This article is sponsored by the Java Community Process.
Linda DeMichiel is Sun Microsystems' specification lead and chief architect for Enterprise JavaBeans 3.0 and the Java Persistence API (JSR 220). In the first segment of this two-part interview, she discusses how the EJB 3 APIs simplify development, how to choose between annotations and XML in configuring an EJB environment, and suggests a practical way to learn about EJB 3.
Frank Sommers: The Enterprise JavaBeans 3.0 specification, JSR 220, is actually a set of three specifications. What are these documents, and why have three separate specifications?
Linda DeMichiel: There are three documents in the EJB specifications, but there are actually two specifications: EJB 3 core, and the Java Persistence API. When we started work on EJB 3, the Java Persistence API was at first strongly coupled with the EJB 3 specification, as it was intended to provide an ease-of-use alternative for the entity beans of EJB 2.0 and 2.1.
When we released the first early draft of the EJB 3 spec, we got considerable feedback suggesting that what we were doing with persistence in EJB 3 should have a broader scope [than entity beans]. We received feedback that that part of the spec should also be made available for persistence within other parts of the Java EE platform, such as the web tier, and that it would be useful outside Java EE containers, namely in Java SE environments.
In EJB 3.0, entity beans continue to be supported in their earlier form, but the Java Persistence API provides a POJO-based light-weight persistence technology, along the lines of other object-relational mapping technologies that had evolved in the industry. Some of those O/R technologies, and the communities around them contributed many of the ideas and constructs used in the Java Persistence API.
As the work on the specification evolved, the scope of the persistence work grew to the point where it became appropriate for it to become a separate specification document—also reflecting the fact that the persistence API was available for use outside EJB 3 containers. That explains why we have a separate Java Persistence API document, even though it is part of the Enterprise JavaBeans 3.0 release.
The EJB 3 Simplified API document is only 59 pages, and is basically a guide to the simplified EJB API. A year ago or so when I was producing the EJB Core Contracts document, the Expert Group agreed that it would be useful for developers to have a document that summarized the new simplified EJB API in a concise form so they didn't have to wade through the 500 pages of a document intended more for container implementers in order to extract information about the ease-of-use features of EJB 3.
What you find in the EJB Simplified API document is subsumed in the Core Contracts document—the "big" spec. Some of that information is redundant also because it captures functionality and annotations that originated within the scope of EJB 3, but which were adopted into the Java EE APIs. Some of the annotations for injection, for instance, were adopted into JSR 250, the Common Annotations JSR, so they could be used by other technologies. I left those in the EJB Simplified API document for convenience so that EJB developers would be able to get an overview of the new EJB 3.0 APIs more readily without having to download other specifications.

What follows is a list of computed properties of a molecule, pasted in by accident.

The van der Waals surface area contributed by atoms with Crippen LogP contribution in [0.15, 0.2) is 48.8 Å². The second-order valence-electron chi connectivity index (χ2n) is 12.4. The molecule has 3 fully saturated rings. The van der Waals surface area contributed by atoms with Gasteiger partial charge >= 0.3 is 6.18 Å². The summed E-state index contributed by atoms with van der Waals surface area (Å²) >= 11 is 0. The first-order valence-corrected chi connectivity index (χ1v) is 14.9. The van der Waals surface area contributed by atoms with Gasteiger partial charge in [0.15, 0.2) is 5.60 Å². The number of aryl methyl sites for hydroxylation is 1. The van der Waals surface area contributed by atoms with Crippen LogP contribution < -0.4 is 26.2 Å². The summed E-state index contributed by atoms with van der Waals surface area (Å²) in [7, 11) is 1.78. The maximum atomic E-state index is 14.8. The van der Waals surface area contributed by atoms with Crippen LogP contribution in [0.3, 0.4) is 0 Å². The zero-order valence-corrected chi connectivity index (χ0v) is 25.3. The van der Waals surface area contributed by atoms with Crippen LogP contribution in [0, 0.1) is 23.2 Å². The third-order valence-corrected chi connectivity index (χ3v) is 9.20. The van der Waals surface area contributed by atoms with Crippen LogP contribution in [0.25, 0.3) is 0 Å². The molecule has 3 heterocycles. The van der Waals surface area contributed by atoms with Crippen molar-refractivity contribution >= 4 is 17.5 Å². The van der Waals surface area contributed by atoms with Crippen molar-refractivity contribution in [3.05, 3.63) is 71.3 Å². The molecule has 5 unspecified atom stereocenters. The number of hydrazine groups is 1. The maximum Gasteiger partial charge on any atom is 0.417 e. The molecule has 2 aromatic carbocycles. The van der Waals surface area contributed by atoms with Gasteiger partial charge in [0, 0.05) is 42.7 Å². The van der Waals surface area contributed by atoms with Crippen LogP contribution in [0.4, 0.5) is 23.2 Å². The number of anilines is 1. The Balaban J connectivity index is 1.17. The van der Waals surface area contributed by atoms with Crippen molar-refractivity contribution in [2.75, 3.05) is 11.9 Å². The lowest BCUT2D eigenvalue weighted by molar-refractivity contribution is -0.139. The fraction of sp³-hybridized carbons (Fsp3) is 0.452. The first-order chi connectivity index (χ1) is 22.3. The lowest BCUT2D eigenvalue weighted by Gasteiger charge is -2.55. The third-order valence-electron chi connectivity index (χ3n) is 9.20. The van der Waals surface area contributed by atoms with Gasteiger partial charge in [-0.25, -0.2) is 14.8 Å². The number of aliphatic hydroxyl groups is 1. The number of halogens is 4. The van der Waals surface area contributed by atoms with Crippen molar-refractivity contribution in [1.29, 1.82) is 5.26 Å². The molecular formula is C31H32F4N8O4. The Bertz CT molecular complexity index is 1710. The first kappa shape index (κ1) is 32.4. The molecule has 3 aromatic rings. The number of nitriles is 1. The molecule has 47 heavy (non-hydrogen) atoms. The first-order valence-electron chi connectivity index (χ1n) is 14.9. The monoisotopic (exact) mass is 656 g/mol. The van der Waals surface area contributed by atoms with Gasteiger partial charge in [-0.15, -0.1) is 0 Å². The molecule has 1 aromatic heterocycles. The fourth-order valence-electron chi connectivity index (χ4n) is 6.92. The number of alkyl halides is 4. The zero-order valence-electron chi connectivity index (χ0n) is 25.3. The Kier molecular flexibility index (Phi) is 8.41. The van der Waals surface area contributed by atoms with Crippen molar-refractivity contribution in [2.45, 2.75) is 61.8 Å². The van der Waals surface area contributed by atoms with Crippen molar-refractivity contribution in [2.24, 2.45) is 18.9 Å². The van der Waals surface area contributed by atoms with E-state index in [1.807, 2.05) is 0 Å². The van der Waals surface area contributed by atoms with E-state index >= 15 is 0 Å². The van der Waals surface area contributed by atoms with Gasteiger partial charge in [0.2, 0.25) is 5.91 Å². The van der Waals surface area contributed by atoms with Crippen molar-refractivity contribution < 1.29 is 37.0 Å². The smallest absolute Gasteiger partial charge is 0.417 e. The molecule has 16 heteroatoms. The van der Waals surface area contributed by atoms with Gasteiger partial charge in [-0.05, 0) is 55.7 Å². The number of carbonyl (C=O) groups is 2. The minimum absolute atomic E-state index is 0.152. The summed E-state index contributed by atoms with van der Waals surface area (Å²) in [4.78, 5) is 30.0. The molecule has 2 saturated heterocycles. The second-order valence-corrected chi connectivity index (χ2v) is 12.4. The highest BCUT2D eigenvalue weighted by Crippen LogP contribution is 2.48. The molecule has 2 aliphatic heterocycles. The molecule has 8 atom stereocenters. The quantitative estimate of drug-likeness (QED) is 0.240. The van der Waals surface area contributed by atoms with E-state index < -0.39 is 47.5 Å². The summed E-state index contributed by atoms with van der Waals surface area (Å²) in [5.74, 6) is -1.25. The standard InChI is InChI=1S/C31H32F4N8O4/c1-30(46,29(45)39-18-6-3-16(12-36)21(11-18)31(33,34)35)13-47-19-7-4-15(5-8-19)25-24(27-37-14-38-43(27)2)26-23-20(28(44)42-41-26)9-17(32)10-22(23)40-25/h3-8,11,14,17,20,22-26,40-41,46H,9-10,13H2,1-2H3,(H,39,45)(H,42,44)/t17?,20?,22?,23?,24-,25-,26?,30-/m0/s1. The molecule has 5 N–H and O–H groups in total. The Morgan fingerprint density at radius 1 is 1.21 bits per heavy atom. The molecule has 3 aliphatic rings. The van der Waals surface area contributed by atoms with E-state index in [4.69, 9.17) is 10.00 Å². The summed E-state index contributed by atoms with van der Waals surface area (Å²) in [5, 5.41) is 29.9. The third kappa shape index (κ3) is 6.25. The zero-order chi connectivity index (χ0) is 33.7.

The simplified document is a good way for developers to get started learning about EJB 3, and then they can go on to the persistence [API] document, because the persistence document does not overlap with the Simplified API document.
Frank Sommers: Among the stated goals of EJB 3 was to simplify the developer's job in creating EJB applications. Could you please tell us about some of the EJB 3 features that make that possible?
Linda DeMichiel: In its genesis, the idea of EJB technology—and this predates my participation in EJB—was to provide an environment that offloaded some of what developers needed to do to develop enterprise Java applications onto the EJB container. If you think of the services the container provides—for example transaction management, security management, pooling, portable environment access—all of those were there in the original EJB work, in EJB 1.1, and some even in the 1.0 specs. But they were there in a form that was fairly awkward to use. When EJB was first introduced, it was perceived as a simplification. But we've grown more sophisticated, and learned that these APIs were rather clumsy and hard to understand.
What we tried to do with EJB 3 is to preserve all the good things about the EJB architecture for the management of applications, but make that [functionality] available in a much more easy-to-use form. In a sense, it's been more a transformation of how developers use this technology than a radical change to what the underlying services are.
We introduced new features to the API to achieve that: EJB did not have dependency injection before, for instance. Interceptors are also new to this release, which is functionality available to advanced developers. And we now use annotations to simplify functionality that had been there in a different form.
Also, in prior EJB versions, you had to program to predefined EJB interfaces, which were there more for the sake of the container than to facilitate the task of the developer. With EJB 3, we tried to offload more of that work to the container. As a result we eliminated the requirement for the home interfaces and the EJB component interfaces, and instead substituted more natural Java language constructs—business interfaces, which are just ordinary Java interfaces.
This article is sponsored by the Java Community Process.